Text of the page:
I never knew his physical defect was hard for him; that thought never even occurred to me, because my brother approaches life with such a positive attitude without any apparent effort. He shared other things in his email about what has been “hard” for him, especially in more recent years. Yes, getting older throws every one of us curve balls, in our careers, families, and physical health. No one is immune, and everyone carries a hidden burden. And yet, throwing my words back at me with a twist, he said, “In my thirties, I had to make hard choices about which opportunities I’d pursue, and which ones I would set aside as the demands of survival and the responsibilities of adulthood increased. This year, I’ve been celebrating the wins. Easy. (See what I did there?)”

Have I been letting my defects define me? My defects are not physical; they are emotional and they are just as real as my brother’s neurophysical defect, even if they are not visible. But are they even defects at all? I once heard a speaker talk about the difference between a “shortcoming” and a “defect.” He said, a shortcoming is like being a baseball player who isn’t very good at sprinting. He can’t control it. A defect of character is being a baseball player who isn’t a sprinter, yet tries to steal a base.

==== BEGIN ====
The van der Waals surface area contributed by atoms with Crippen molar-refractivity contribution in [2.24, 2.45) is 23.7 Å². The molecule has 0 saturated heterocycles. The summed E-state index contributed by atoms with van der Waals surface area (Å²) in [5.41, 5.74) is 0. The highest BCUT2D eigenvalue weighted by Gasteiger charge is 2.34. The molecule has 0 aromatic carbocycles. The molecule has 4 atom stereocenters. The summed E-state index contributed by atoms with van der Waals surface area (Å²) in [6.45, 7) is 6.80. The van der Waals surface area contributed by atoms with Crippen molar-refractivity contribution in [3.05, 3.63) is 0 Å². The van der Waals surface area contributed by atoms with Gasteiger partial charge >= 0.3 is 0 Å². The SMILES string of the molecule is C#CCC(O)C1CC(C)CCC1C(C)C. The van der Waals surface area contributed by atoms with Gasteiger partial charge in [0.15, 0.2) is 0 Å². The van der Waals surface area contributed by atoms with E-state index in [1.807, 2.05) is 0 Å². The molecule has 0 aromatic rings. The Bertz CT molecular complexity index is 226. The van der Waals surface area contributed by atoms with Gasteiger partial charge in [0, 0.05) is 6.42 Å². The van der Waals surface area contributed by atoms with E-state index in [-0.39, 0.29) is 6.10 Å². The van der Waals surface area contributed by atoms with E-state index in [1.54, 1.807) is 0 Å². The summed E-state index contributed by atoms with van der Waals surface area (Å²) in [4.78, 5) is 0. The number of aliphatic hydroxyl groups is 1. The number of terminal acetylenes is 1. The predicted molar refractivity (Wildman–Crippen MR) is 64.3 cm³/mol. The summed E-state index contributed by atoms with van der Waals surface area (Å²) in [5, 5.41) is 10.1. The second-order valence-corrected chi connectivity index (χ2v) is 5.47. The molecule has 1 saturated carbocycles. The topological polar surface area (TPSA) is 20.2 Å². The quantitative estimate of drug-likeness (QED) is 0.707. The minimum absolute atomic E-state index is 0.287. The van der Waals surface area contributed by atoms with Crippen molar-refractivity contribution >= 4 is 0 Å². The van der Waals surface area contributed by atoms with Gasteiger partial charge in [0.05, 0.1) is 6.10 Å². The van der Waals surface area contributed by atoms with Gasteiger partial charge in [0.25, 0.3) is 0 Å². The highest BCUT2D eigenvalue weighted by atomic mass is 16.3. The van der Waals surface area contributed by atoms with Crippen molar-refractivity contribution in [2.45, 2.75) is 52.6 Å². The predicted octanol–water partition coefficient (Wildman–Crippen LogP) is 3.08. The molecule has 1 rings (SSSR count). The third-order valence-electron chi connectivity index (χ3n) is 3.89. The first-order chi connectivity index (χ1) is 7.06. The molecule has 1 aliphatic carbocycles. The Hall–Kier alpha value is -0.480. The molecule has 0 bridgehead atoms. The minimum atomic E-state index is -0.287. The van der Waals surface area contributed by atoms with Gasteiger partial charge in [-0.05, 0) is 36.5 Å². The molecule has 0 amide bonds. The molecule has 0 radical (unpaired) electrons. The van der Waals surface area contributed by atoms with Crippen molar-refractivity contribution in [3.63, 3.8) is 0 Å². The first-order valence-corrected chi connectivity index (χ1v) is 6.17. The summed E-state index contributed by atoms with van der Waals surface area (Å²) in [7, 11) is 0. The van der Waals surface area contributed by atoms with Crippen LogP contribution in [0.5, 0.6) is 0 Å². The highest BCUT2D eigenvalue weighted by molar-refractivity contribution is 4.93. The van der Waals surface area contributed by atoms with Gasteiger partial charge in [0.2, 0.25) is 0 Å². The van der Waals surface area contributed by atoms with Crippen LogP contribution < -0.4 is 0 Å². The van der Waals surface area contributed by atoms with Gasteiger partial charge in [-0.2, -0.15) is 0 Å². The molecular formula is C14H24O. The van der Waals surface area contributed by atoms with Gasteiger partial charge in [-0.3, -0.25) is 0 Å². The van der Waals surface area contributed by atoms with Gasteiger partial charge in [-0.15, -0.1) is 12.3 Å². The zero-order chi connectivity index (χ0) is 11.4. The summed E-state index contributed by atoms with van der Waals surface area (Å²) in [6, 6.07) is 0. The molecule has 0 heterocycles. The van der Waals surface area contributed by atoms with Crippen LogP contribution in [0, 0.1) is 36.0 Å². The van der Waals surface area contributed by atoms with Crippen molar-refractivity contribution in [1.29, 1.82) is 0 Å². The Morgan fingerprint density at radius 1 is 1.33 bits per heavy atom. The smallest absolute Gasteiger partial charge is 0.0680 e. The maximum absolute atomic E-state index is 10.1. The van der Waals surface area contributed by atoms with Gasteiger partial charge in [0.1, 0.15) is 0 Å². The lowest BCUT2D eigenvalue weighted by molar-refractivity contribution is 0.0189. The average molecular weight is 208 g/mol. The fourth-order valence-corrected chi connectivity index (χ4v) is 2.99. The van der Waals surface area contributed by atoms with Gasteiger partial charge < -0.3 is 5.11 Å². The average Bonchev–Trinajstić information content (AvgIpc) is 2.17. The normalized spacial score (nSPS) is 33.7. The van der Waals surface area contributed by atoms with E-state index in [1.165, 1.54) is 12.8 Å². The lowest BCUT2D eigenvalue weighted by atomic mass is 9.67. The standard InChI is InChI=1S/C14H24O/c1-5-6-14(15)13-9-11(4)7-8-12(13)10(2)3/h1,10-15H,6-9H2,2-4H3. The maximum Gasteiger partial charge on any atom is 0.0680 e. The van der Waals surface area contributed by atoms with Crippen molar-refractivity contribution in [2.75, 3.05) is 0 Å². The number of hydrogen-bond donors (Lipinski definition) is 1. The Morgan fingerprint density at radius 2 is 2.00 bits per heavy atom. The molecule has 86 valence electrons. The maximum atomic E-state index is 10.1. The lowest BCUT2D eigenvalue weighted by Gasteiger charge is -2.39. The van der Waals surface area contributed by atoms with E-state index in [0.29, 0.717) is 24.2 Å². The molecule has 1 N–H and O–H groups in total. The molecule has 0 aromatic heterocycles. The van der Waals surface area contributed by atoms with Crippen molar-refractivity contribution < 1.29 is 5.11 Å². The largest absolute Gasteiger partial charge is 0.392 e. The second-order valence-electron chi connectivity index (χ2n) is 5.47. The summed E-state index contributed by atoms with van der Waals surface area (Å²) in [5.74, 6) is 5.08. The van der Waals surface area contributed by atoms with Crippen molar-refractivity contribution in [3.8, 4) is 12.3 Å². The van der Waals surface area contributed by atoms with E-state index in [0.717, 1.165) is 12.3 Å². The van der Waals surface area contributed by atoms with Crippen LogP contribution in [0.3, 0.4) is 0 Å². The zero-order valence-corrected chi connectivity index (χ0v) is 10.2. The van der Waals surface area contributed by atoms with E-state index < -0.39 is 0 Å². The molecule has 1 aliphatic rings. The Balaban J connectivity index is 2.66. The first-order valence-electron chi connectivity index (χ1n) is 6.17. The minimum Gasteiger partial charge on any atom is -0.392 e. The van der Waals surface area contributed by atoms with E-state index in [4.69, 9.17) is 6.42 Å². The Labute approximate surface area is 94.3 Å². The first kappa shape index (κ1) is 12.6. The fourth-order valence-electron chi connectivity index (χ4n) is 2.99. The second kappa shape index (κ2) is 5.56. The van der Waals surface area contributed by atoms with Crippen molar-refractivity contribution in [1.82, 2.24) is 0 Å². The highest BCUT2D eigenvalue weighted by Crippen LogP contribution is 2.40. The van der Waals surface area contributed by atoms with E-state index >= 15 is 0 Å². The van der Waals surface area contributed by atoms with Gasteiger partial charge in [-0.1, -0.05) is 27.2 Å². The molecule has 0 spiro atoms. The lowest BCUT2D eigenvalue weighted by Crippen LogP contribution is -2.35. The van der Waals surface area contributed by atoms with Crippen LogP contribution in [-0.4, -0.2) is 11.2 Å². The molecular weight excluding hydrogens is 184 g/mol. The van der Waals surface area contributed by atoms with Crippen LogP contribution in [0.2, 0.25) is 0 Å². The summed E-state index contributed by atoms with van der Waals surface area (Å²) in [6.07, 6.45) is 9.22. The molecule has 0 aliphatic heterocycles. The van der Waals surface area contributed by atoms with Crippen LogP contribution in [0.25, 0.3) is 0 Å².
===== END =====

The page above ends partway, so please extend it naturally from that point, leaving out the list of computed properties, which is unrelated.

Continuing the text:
A baseball player who isn’t a sprinter need not resign herself from them team. Maybe her batting average is enviable. Maybe she’s one hell of a pitcher. Maybe her team appreciates her gifts and overlooks her shortcoming as long as she doesn’t try to be something she’s not.

What are my wins? When I was pregnant with my second child, I had anxiety about becoming a parent of two; I felt like I could barely handle being a parent of one. But within a few hours of her birth, I had showered, dressed, ate breakfast, and asked the nurses if I could drive us home now. (They said no.) My nipples never got sore and cracked. My body felt better than it had in a year, and when I did finally get home, I packed up all my belongings and a newborn baby and moved my family to a brand new house without a single anxiety attack. Everything about being a parent was surprisingly easier with two because I’d done this before. Taking care of a newborn without a learning curve gave me a confidence that carried over into taking care of a preschooler, which was uncharted territory.

Life does get harder. But it also gets easier. It gets easier because I’ve learned the hard way what I can reasonably expect from myself and other people. It gets easier because I’ve gotten better at communicating, and I know when to keep my mouth shut. It gets easier because I’ve practiced saying “no” and “enough.” It gets easier because my kids are becoming partners in their own choices and beginning to take responsibility for their own destiny. It gets easier because as I let go, I carry less. I don’t care less, but I do worry less, because I’ve had enough experience to trust things to work themselves out, usually in ways my imagination could never conceive. It gets easier because I get out of the way. I don’t bang my head against walls like I used to. I strive for contentment and practice gratitude, instead of striving for things beyond my reach and feeling like a victim. It gets easier because I have faith that meets every fear head on.